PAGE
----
Writer Kate Kingston lives in Trinidad, Colorado (Photo by Ron Thompson) I knew I was going to like the poet Kate Kingston the minute she shared this story during our first dinner together at Brush Creek Ranch in Wyoming: "When my youngest son was a teenager, he [...]
Russian writer Marina Tsvetaeva in 1914 “I am happy living simply/ like a clock, or a calendar,” Russian poet Marina Tsvetaeva wrote in 1919. Tsvetaeva's life was anything but simple, for she had the misfortune of living through some of the most turbulent years in Russian history. She [...]
Writer Michelle Bitting (Photo by Alexis Fancher) Today's Sunday Poet was born and raised in Los Angeles, California. Michelle Bitting was a dancer and chef before devoting herself to poetry. Her collection, Good Friday Kiss, was chosen by Thomas Lux as the winner of the 2007 DeNovo Prize [...]
Writer Terrance Hayes (Photo by Becky Thurner Braddock) "Language is just music without the full instrumentation," says Terrance Hayes. Music is a constant touchstone in Hayes's poetry. "I’m chasing a kind of language that can be unburdened by people’s expectations. I think music is the primary model—how [...]
Writer Kathryn Stripling Byer (Photo by Chris English) As a fellow Georgia native, Kathryn Stripling Byer's poem about a young girl enduring Sunday church service in "a girdle and hose" and singing the hymn "Just As I Am" brought back memories. Byer's latest collection, Descent, is brimming [...]
Poet D. Nurkse D. Nurkse's latest collection, A Night in Brooklyn, captures a Brooklyn of both the past and present in lyrical poems that are both intimate and political. Here is Nurkse discussing his book with Andy Kuhn of the Katonah Poetry Series: My family came here [...]
Brenda Shaughnessy (Photo by Sylvia Plachy) Brenda Shaughnessy's Our Andromeda had positive buzz in the literary community before it was even released by Cooper Canyon Press late last year, and the glowing reviews and accolades from publications like The New Yorker, the New York Times, Bookforum, and Publisher's [...]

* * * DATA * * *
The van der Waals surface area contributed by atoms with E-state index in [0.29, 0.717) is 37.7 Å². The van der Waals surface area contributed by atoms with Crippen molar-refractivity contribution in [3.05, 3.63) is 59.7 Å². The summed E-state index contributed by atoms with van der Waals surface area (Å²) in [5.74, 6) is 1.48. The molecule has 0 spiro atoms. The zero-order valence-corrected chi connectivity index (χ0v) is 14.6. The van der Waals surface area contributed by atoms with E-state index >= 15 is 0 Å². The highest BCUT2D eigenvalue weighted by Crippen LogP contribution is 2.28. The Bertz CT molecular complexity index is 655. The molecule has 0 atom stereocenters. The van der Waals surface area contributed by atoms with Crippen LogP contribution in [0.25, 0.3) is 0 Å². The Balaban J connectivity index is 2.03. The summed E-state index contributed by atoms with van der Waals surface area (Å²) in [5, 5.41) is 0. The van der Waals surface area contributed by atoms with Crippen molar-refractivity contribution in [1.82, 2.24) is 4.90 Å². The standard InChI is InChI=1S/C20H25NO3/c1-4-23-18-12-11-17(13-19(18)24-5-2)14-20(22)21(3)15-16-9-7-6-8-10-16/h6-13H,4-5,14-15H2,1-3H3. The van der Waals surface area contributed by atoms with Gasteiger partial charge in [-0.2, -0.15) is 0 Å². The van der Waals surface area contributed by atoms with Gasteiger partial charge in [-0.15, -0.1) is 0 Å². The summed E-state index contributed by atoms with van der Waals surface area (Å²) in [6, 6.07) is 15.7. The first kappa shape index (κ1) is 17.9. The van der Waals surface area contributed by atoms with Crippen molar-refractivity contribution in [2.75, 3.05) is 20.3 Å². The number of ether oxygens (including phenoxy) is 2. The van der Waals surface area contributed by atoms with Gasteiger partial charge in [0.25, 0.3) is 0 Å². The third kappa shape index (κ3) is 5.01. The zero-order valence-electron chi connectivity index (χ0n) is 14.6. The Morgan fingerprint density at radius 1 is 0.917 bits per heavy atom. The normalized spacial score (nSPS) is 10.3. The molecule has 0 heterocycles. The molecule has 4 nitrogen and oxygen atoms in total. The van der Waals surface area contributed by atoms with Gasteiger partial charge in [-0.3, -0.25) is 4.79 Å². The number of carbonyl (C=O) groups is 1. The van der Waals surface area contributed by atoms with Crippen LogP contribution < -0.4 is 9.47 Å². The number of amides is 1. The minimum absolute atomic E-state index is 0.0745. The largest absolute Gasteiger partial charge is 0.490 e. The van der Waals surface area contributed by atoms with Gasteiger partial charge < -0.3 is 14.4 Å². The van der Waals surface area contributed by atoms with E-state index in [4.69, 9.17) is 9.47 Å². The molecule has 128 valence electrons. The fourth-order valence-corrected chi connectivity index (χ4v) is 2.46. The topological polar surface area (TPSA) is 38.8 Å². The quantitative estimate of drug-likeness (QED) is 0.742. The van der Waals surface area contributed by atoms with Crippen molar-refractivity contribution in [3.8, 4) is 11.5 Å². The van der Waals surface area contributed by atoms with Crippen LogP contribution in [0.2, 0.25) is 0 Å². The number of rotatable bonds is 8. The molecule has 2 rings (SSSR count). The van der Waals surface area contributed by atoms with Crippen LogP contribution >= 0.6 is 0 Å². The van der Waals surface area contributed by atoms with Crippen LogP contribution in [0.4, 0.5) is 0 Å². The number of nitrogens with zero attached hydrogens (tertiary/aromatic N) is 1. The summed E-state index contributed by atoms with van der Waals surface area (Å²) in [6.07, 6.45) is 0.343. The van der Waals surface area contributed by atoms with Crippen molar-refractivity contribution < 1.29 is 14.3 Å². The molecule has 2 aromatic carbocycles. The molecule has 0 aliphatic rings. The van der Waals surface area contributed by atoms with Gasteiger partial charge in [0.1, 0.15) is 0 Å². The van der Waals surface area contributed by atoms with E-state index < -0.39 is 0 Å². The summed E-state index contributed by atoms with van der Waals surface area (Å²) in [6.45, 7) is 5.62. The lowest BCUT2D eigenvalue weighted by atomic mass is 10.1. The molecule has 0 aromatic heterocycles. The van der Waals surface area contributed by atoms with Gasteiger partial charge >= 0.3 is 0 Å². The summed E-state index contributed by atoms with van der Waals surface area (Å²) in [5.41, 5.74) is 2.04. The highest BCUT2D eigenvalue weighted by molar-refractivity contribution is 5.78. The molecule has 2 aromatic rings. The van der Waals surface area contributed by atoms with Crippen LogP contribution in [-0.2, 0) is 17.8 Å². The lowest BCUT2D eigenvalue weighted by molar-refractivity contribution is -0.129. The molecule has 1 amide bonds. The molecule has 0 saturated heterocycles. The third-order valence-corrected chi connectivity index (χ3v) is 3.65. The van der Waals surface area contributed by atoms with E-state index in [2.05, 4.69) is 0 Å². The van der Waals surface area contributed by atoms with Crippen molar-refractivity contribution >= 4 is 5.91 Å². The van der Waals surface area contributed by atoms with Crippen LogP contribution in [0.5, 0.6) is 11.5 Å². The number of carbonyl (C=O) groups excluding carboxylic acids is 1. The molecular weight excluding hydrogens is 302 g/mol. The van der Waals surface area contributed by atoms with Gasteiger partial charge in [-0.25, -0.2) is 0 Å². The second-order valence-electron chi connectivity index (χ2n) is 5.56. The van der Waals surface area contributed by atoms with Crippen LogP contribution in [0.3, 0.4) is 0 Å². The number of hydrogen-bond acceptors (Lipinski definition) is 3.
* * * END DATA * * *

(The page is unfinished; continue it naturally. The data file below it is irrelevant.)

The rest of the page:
G.C. Waldrep's hat (Photo courtesy of G.C. Waldrep) For a writer who has lived a fascinating, unconventional life, the poetry of G.C. Waldrep is remarkably devoid of ego. While other writers with Waldrep’s life experience might be tempted to use their own story as window dressing, Waldrep never [...]
Patricia Spears Jones (Photo by Carl E. Hazelwood) Patricia Spears Jones grew up in Arkansas, but moved to New York City in the 1970s. Painkiller is her third collection, and the book's elegant, empathetic poems show her flair for capturing urban life, particularly New York's metamorphosis over the past [...]
Writer Thomas Rain Crowe About The Laugharne Poems by Thomas Rain Crowe “While visiting Wales for the first time in 1993, I immediately adopted a love for the culture and community, was fondly given the name of ‘Tierec’, and was given permission (in fact, the [...]
Paula Bohince (Photo by Patrick Mullen) "There’s movement in [Paula] Bohince’s poems, but it’s gradual and subtle — an eye passing like Ken Burns’s camera over a still image, discovering new details," writes Eric McHenry in today's New York Times Book Review: The nouns pile up like [...]
Writer Evie Shockley on Signal Hill in Cape Town, South Africa (Photo by Stéphane Robolin) "Evie Shockley seems to step to us wearing an alluring silk gown and steel-toe guerilla boots. She possesses that rare combination of grace and subversiveness." This is poet Terrance Hayes commenting on Evie [...]